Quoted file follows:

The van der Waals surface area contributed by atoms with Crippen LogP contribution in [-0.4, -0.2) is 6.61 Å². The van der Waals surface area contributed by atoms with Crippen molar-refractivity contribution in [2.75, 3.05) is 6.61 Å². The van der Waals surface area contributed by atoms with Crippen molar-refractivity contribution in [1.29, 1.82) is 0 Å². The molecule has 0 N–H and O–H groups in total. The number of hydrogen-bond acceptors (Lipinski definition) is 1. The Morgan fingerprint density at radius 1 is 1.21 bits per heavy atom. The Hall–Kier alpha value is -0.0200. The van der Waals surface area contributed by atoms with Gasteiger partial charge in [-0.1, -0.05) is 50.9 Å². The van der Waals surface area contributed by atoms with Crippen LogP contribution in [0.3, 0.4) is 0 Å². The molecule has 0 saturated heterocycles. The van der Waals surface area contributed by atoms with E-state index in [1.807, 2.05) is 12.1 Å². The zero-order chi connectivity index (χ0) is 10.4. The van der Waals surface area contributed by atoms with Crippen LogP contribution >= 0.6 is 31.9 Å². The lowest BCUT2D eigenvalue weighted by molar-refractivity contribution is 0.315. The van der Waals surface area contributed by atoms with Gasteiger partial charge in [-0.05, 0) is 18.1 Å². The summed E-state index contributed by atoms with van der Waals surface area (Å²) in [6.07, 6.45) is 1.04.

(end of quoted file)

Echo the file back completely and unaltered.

The van der Waals surface area contributed by atoms with Crippen LogP contribution in [-0.4, -0.2) is 6.61 Å². The van der Waals surface area contributed by atoms with Crippen molar-refractivity contribution in [2.75, 3.05) is 6.61 Å². The van der Waals surface area contributed by atoms with Crippen molar-refractivity contribution in [1.29, 1.82) is 0 Å². The molecule has 0 N–H and O–H groups in total. The number of hydrogen-bond acceptors (Lipinski definition) is 1. The Morgan fingerprint density at radius 1 is 1.21 bits per heavy atom. The Hall–Kier alpha value is -0.0200. The van der Waals surface area contributed by atoms with Gasteiger partial charge in [-0.1, -0.05) is 50.9 Å². The van der Waals surface area contributed by atoms with Crippen LogP contribution in [0.3, 0.4) is 0 Å². The molecule has 0 saturated heterocycles. The van der Waals surface area contributed by atoms with E-state index in [1.807, 2.05) is 12.1 Å². The zero-order chi connectivity index (χ0) is 10.4. The van der Waals surface area contributed by atoms with Crippen LogP contribution >= 0.6 is 31.9 Å². The lowest BCUT2D eigenvalue weighted by molar-refractivity contribution is 0.315. The van der Waals surface area contributed by atoms with Gasteiger partial charge in [-0.05, 0) is 18.1 Å². The summed E-state index contributed by atoms with van der Waals surface area (Å²) in [6.07, 6.45) is 1.04.